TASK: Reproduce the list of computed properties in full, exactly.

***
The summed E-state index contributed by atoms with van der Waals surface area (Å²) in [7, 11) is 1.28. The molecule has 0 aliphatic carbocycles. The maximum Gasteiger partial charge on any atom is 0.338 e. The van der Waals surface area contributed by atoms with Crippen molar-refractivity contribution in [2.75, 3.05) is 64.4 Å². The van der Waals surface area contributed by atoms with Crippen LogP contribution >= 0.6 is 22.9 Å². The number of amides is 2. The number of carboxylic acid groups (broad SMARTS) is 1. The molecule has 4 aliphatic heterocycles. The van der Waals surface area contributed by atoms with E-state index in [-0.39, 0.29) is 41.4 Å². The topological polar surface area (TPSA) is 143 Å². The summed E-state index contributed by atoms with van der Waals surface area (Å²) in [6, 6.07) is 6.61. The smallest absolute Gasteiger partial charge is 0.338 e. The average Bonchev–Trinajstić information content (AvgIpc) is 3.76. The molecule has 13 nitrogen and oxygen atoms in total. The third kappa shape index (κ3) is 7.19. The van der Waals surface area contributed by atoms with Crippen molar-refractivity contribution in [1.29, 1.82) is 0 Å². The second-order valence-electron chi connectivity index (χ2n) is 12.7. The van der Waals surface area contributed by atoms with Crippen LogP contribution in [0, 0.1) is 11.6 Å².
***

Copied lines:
The summed E-state index contributed by atoms with van der Waals surface area (Å²) in [7, 11) is 1.28. The molecule has 0 aliphatic carbocycles. The maximum Gasteiger partial charge on any atom is 0.338 e. The van der Waals surface area contributed by atoms with Crippen molar-refractivity contribution in [2.75, 3.05) is 64.4 Å². The van der Waals surface area contributed by atoms with Crippen LogP contribution >= 0.6 is 22.9 Å². The number of amides is 2. The number of carboxylic acid groups (broad SMARTS) is 1. The molecule has 4 aliphatic heterocycles. The van der Waals surface area contributed by atoms with E-state index in [-0.39, 0.29) is 41.4 Å². The topological polar surface area (TPSA) is 143 Å². The summed E-state index contributed by atoms with van der Waals surface area (Å²) in [6, 6.07) is 6.61. The smallest absolute Gasteiger partial charge is 0.338 e. The average Bonchev–Trinajstić information content (AvgIpc) is 3.76. The molecule has 13 nitrogen and oxygen atoms in total. The third kappa shape index (κ3) is 7.19. The van der Waals surface area contributed by atoms with Crippen molar-refractivity contribution in [1.29, 1.82) is 0 Å². The second-order valence-electron chi connectivity index (χ2n) is 12.7. The van der Waals surface area contributed by atoms with Crippen LogP contribution in [0, 0.1) is 11.6 Å².